Non judgment frees us of the burden of fear and stress

Shakespeare understood this fundamental truth, saying “there is no good or bad, but thinking makes it so“. Another enlightened soul who glimpsed this truth was Ralph Waldo Emerson, saying that emotional pain and pleasure have no basis in reality, that they are personal illusions, figments of our imagination. John Milton also recognized it, saying “the mind is its own place and in itself, can make a Heaven of Hell, a Hell of Heaven“. What this all means with regard to fear is that fear is fundamentally irrational. We are not at odds with the world around us, we are an active and integrated part of it. Our experience is not random, but rather wholly defined by how we perceive ourselves, how empowered we are, and how we show up in the world.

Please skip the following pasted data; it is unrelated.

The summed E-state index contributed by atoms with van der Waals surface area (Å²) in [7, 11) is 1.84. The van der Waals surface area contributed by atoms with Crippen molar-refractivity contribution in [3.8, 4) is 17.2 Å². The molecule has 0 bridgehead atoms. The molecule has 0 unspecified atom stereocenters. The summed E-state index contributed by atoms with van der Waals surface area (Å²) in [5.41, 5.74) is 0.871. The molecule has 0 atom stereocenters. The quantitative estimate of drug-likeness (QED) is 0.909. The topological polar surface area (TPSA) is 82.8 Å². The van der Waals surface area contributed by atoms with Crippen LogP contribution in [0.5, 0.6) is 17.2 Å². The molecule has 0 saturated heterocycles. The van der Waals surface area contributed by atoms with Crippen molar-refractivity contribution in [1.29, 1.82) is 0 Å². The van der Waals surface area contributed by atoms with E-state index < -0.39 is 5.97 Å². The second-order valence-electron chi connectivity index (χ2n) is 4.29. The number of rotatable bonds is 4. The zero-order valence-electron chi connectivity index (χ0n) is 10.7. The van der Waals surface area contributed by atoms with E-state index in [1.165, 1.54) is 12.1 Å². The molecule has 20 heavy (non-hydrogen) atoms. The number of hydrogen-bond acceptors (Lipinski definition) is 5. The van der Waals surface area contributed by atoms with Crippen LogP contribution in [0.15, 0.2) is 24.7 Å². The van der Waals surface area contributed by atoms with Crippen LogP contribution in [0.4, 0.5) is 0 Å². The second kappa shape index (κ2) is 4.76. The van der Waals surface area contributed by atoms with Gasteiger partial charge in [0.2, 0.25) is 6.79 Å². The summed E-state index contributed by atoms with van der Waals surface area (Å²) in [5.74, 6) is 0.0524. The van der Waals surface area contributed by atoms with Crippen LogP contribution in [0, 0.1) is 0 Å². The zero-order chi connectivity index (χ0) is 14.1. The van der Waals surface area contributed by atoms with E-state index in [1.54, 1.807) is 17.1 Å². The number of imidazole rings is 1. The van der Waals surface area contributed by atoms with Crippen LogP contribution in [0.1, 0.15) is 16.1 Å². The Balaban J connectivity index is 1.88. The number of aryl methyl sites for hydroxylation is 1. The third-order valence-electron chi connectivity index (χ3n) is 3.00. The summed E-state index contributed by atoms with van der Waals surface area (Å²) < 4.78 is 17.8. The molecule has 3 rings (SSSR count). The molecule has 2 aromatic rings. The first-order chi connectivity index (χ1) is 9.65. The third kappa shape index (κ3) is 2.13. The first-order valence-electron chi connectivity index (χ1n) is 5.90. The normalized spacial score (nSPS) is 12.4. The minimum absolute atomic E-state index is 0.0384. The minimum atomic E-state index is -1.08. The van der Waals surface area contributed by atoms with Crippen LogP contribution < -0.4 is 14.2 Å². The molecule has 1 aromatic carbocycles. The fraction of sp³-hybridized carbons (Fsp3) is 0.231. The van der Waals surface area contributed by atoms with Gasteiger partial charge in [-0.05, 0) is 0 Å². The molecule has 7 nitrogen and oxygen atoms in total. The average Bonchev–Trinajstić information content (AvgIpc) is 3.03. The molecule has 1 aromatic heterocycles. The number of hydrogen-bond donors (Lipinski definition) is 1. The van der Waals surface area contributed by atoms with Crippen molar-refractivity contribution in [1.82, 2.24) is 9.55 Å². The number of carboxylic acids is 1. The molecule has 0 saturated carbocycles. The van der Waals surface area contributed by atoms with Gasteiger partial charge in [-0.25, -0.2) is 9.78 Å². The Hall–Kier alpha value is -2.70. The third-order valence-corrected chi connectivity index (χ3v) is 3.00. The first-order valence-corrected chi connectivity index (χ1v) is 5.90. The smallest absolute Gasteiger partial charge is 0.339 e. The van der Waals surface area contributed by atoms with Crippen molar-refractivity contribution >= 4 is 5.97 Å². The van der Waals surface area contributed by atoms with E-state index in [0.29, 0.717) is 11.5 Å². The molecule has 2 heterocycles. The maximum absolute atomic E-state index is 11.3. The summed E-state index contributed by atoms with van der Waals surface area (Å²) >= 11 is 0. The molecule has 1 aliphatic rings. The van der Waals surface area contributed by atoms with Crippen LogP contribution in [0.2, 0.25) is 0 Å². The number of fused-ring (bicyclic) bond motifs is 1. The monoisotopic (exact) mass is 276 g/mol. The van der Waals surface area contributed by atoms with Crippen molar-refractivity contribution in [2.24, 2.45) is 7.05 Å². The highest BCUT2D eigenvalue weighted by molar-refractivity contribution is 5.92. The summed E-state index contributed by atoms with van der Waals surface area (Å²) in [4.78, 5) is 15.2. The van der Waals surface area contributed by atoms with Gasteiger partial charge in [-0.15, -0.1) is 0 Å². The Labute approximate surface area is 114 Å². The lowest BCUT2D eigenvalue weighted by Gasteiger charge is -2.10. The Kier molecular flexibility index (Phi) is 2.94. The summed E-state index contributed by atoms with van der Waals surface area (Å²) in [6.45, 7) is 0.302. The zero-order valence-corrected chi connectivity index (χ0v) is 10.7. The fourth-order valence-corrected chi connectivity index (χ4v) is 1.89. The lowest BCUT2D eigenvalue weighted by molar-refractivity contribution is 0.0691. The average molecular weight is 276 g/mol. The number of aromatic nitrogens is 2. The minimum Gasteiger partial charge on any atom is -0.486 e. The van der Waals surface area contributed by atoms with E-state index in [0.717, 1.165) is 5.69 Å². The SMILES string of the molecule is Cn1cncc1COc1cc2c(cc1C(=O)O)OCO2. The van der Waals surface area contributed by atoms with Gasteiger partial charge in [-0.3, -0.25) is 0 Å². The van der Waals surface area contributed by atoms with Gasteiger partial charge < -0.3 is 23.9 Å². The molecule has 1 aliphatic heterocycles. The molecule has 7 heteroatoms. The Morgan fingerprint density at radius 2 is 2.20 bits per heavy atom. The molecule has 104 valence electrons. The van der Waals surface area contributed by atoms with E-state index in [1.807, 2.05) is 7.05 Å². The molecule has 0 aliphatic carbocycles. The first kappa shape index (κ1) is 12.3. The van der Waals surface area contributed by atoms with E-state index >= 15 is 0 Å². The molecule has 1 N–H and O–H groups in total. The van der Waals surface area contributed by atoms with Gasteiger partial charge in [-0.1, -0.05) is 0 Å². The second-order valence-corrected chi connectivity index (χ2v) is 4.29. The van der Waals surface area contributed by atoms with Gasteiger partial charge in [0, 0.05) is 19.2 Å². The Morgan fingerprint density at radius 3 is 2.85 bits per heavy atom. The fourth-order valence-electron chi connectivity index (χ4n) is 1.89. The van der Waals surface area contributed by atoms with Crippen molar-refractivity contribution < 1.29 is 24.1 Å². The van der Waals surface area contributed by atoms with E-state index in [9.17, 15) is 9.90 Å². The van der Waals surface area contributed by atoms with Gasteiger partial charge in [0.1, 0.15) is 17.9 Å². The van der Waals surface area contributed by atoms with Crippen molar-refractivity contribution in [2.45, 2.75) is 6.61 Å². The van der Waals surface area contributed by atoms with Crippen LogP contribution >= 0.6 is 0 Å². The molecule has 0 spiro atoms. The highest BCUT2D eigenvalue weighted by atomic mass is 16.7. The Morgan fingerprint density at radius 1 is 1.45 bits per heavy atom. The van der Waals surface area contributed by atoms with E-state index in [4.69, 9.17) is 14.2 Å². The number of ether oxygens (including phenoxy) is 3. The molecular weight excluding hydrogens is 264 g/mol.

As the subject line of this email states, there are seven basic fears which hold us back in life, and any fear you can name fits into one of those seven basic categories. These seven categories correspond to the seven main arenas of life, health & wellness, knowledge & wisdom, spirituality & evolution, family & relationships, connection & influence, vocation & business, wealth & finances. Each arena has its own specific fear associated with it that can prevent us from pursuing our dreams and living our optimal life.
  1. Health & well-being – fear of not being healthy enough / damaging your health as a result of doing what you want to do.
  2. Knowledge & wisdom – fear of not being intelligent enough or not having sufficient knowledge or wisdom to succeed at what we truly want to do.